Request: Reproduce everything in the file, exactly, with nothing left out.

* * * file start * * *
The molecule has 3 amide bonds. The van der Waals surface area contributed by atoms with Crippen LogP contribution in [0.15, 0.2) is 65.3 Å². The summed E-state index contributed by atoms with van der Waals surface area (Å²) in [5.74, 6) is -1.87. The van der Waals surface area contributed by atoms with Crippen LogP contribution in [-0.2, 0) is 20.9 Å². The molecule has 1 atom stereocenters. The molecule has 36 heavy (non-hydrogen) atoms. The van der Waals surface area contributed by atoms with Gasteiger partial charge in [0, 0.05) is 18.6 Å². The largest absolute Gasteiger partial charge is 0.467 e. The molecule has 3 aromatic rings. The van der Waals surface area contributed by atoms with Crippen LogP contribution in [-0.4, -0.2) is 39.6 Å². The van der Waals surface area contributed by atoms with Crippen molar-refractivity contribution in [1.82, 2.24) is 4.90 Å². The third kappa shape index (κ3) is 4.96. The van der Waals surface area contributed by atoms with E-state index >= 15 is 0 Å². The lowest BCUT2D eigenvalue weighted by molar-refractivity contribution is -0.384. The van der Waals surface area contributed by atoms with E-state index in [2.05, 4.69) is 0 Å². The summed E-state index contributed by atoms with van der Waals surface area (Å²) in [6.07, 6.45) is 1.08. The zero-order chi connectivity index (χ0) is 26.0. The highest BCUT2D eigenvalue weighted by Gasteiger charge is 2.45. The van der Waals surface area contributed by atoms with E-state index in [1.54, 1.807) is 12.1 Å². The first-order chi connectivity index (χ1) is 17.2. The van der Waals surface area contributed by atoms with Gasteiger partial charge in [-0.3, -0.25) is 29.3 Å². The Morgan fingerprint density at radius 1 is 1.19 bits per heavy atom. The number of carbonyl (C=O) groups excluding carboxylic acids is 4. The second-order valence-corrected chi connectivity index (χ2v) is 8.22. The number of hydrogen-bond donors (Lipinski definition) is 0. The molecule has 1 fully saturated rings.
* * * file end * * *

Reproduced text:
The molecule has 3 amide bonds. The van der Waals surface area contributed by atoms with Crippen LogP contribution in [0.15, 0.2) is 65.3 Å². The summed E-state index contributed by atoms with van der Waals surface area (Å²) in [5.74, 6) is -1.87. The van der Waals surface area contributed by atoms with Crippen LogP contribution in [-0.2, 0) is 20.9 Å². The molecule has 1 atom stereocenters. The molecule has 36 heavy (non-hydrogen) atoms. The van der Waals surface area contributed by atoms with Gasteiger partial charge in [0, 0.05) is 18.6 Å². The largest absolute Gasteiger partial charge is 0.467 e. The molecule has 3 aromatic rings. The van der Waals surface area contributed by atoms with Crippen LogP contribution in [-0.4, -0.2) is 39.6 Å². The van der Waals surface area contributed by atoms with Crippen molar-refractivity contribution in [1.82, 2.24) is 4.90 Å². The third kappa shape index (κ3) is 4.96. The van der Waals surface area contributed by atoms with E-state index >= 15 is 0 Å². The lowest BCUT2D eigenvalue weighted by molar-refractivity contribution is -0.384. The van der Waals surface area contributed by atoms with E-state index in [2.05, 4.69) is 0 Å². The summed E-state index contributed by atoms with van der Waals surface area (Å²) in [6.07, 6.45) is 1.08. The zero-order chi connectivity index (χ0) is 26.0. The highest BCUT2D eigenvalue weighted by Gasteiger charge is 2.45. The van der Waals surface area contributed by atoms with E-state index in [1.54, 1.807) is 12.1 Å². The first-order chi connectivity index (χ1) is 17.2. The van der Waals surface area contributed by atoms with Gasteiger partial charge in [-0.3, -0.25) is 29.3 Å². The Morgan fingerprint density at radius 1 is 1.19 bits per heavy atom. The number of carbonyl (C=O) groups excluding carboxylic acids is 4. The second-order valence-corrected chi connectivity index (χ2v) is 8.22. The number of hydrogen-bond donors (Lipinski definition) is 0. The molecule has 1 fully saturated rings.